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Review: Aguirre, the Wrath of God




Aguirre, the Wrath of God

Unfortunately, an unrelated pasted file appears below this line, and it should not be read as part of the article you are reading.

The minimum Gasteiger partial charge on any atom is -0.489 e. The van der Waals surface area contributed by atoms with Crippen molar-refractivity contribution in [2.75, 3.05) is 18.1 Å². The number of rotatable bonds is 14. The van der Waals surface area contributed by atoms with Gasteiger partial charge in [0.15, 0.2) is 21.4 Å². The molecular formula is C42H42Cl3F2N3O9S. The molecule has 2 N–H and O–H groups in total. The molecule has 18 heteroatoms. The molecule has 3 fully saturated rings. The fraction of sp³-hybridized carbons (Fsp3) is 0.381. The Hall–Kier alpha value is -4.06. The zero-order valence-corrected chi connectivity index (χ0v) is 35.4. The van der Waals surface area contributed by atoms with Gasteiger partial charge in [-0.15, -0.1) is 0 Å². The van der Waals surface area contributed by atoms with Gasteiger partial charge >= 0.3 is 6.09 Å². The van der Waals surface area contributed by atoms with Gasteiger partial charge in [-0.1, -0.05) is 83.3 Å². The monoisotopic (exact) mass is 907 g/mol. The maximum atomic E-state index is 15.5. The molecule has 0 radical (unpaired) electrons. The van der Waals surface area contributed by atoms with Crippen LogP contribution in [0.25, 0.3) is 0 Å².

For Werner Herzog, cinema is an active, participatory art—one in which the creation of a work requires the practitioner to actually live (or have already lived) it, as if truth comes most compellingly from an artist’s firsthand experience with his subject matter. Herzog’s fictional films are intrinsically linked to his documentaries in that, in both cases, the director is often not simply the storyteller but, also, a willing and essential participant, his presence fundamentally, messily tangled up in the final product. So it certainly goes with Aguirre, The Wrath of God, the German auteur’s 1972 tale about Spanish conquistadors’ ill-fated trip through Peru’s Indian-inhabited jungles and down the treacherous Huallaga river. A saga of adventurers—and, specifically, the titular madman (Klaus Kinski)—driven headlong into annihilation by their own hubris and desire for immortality, it’s the first of Herzog’s many features in which his (anti-)heroes function as loose proxies for himself, with the actual, arduous process of making the film (on location, in the middle of nowhere, and with the help of natives) mirroring the thrust of his plot about swashbucklers barreling into the untamed wild in search of greatness. As would again be the case with Fitzcarraldo and Cobra Verde’s Manoel da Silva, Aguirre is Herzog, Herzog is Aguirre, and never shall the twain truly be separated.